Conventional air conditioners are energy hogs. According to the US Department of Energy, air conditioning in the United States accounts for 117 million metric tons of CO2 released into the atmosphere every year. Air conditioning is expensive, too—according to the Texas utility Austin Energy, households in warmer regions of the country can expect cooling their homes to account for 60 to 70 percent of their summer electric bills.
Though both residential and commercial structures cool somewhat at night through the natural radiation of thermal energy, this does not present a practical way of cooling during the day since even a small amount of solar radiation on a structure exposed to sunlight is enough to negate passive thermal radiation. The trick, then, is to obviate the absorption of solar radiation while simultaneously allowing passive thermal radiation to proceed. This had been accomplished previously, but the processes used very complicated and difficult-to-produce nanomaterials that required exotic and impractical fabrication techniques and could not be scaled to real-world application.
A team of engineers from the University of Colorado seems to have performed this trick. They have produced a metamaterial (a material engineered to have extraordinary properties) which has the ability to cool objects such as homes and buildings even under direct sunlight while consuming no energy or water, effectively acting as an air conditioning system. It is composed of a layer of visibly transparent polymers randomly embedded with tiny spheres of glass and then covered over by a thin layer of silver. Basically, incoming light of many different wavelengths gets caught up in and then reemitted by the spheres. The randomization of these spheres is part of what accounts for the wide range (96 percent) of reflectivity across the spectrum of sunlight. Incoming solar radiation is reflected back into the atmosphere while still providing a means of escape for infrared radiation. This metamaterial has demonstrated an average cooling power of more than 110 watts per square meter for a continuous 72 hours and more than 90 watts per square meter in direct noontime sunlight.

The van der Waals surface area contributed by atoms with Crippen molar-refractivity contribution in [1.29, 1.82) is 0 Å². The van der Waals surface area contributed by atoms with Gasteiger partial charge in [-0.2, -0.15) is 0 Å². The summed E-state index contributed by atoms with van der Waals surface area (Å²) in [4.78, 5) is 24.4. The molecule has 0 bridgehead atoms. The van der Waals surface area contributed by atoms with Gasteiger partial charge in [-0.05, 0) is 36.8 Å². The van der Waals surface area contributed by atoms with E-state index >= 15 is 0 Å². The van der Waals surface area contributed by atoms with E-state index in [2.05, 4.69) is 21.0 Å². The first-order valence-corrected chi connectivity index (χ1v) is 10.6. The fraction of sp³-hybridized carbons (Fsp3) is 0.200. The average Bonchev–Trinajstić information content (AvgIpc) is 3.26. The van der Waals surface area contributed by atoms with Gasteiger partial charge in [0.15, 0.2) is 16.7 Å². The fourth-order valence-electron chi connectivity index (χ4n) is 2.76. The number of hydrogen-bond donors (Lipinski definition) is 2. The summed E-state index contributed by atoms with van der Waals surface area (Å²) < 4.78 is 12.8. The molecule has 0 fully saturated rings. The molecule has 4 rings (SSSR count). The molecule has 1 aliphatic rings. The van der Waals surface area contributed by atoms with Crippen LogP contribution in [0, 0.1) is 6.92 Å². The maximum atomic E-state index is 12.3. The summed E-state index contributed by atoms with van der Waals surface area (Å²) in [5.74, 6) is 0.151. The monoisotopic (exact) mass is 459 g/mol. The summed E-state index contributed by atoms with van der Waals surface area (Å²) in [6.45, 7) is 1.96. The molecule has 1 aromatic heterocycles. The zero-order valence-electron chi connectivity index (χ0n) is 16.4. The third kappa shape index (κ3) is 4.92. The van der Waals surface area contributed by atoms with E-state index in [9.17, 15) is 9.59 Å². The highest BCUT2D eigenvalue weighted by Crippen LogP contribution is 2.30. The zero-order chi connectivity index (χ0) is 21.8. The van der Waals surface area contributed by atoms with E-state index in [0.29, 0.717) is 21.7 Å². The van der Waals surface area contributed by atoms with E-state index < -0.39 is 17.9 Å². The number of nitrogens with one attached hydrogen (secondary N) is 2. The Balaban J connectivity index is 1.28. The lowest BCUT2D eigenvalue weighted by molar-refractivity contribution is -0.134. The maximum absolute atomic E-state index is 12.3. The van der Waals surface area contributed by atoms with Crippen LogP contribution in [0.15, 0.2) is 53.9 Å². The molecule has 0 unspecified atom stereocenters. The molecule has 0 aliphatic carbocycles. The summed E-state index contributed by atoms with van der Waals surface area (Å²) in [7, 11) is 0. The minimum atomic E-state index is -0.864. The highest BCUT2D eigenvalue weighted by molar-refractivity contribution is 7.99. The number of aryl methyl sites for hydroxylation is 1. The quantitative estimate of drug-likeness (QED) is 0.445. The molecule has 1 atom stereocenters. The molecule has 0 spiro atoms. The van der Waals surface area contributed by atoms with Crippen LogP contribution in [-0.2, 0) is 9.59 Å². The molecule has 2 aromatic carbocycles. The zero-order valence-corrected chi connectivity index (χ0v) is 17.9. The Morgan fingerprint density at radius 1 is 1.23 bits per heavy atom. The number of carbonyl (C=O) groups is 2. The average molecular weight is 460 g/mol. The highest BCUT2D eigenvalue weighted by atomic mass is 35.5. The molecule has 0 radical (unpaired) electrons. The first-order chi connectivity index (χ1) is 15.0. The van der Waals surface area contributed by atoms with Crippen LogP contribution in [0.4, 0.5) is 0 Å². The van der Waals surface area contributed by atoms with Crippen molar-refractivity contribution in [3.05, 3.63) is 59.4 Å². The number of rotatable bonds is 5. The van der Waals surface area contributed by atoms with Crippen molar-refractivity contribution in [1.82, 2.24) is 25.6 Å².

The glass-polymer hybrid is 50 micrometers thick, slightly thicker than aluminum foil, and can be manufactured economically in rolls, thus offering great opportunities for eco-friendly cooling of both commercial and residential buildings. It could also provide supplementary cooling to thermoelectric power plants, which currently rely on large amounts of water and electricity for that purpose.
The researchers plan to deploy a 700-square-meter prototype “cooling farm” in 2017. According to Ronggui Yang, a member of the University of Colorado team, “The key advantage of this technology is that it works 24/7 with no electricity or water usage. We’re excited about the opportunity to explore potential uses in the power industry, aerospace, agriculture, and more.”